The Stacks project

Lemma 27.11.3. With hypotheses and notation as in Lemma 27.11.1 above. Assume $A_ d \to B_ d$ is surjective for all $d \gg 0$. Then

  1. $U(\psi ) = Y$,

  2. $r_\psi : Y \to X$ is a closed immersion, and

  3. the maps $\theta : r_\psi ^*\mathcal{O}_ X(n) \to \mathcal{O}_ Y(n)$ are surjective but not isomorphisms in general (even if $A \to B$ is surjective).

Proof. Part (1) follows from the definition of $U(\psi )$ and the fact that $D_{+}(f) = D_{+}(f^ n)$ for any $n > 0$. For $f \in A_{+}$ homogeneous we see that $A_{(f)} \to B_{(\psi (f))}$ is surjective because any element of $B_{(\psi (f))}$ can be represented by a fraction $b/\psi (f)^ n$ with $n$ arbitrarily large (which forces the degree of $b \in B$ to be large). This proves (2). The same argument shows the map

\[ A_ f \to B_{\psi (f)} \]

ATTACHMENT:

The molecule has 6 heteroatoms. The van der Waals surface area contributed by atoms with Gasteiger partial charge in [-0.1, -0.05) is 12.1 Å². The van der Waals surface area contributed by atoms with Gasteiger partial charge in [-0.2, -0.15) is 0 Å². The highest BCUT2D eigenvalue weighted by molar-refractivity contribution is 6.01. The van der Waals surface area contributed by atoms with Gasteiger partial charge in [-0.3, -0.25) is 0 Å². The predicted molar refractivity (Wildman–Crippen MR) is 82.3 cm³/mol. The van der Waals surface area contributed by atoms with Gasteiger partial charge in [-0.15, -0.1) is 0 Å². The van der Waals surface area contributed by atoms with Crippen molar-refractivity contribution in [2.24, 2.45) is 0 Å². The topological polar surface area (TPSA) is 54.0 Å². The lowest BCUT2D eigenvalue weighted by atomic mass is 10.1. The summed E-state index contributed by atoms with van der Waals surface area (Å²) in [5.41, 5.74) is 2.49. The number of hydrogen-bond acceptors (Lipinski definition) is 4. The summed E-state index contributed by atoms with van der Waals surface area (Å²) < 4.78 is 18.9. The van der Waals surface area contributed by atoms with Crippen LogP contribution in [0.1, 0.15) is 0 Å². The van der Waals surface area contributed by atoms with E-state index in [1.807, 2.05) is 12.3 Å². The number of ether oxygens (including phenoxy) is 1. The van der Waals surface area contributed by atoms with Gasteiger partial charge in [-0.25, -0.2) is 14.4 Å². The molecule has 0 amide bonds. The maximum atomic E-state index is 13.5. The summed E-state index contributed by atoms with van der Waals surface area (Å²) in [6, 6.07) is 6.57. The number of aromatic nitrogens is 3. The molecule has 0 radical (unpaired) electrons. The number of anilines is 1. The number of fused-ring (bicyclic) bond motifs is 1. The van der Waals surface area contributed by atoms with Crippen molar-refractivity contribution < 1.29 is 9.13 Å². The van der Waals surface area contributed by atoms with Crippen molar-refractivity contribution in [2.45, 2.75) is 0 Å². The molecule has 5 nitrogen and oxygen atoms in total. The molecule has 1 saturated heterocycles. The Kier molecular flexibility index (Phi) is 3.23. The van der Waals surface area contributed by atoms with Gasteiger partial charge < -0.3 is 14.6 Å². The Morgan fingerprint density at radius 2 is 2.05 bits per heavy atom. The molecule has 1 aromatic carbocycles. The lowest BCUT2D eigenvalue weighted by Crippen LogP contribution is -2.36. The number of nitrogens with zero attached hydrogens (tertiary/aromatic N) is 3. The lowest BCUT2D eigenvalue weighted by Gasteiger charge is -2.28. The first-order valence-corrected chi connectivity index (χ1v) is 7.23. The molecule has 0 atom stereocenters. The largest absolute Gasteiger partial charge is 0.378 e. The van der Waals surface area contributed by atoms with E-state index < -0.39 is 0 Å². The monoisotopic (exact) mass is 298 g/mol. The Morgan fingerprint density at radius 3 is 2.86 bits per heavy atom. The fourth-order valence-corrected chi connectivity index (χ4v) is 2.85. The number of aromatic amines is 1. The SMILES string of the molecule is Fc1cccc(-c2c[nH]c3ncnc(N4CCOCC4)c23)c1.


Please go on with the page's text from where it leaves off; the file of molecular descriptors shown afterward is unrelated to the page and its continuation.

is surjective which proves the surjectivity of $\theta $. For an example where this map is not an isomorphism consider the graded ring $A = k[x, y]$ where $k$ is a field and $\deg (x) = 1$, $\deg (y) = 2$. Set $I = (x)$, so that $B = k[y]$. Note that $\mathcal{O}_ Y(1) = 0$ in this case. But it is easy to see that $r_\psi ^*\mathcal{O}_ X(1)$ is not zero. (There are less silly examples.) $\square$


Comments (5)

Comment #1795 by Keenan Kidwell on

I don't understand the justification for surjectivity of . I was thinking the point was that, given a fraction , there is some such that , and by considering the decomposition of (and hence of ) into homogeneous components, one immediately gets that , where , so works. Is this what the remark about degrees is getting at?

Comment #1824 by on

The thing about the degrees is there because we only assume is surjective for sufficiently large. Otherwise what you say is correct. OK?

Comment #1828 by Keenan Kidwell on

Ah, yes, absolutely. I missed that completely. Sorry.

Comment #4970 by Dario WeiƟmann on

typo: should be the pullback of instead.

There are also:

  • 2 comment(s) on Section 27.11: Functoriality of Proj

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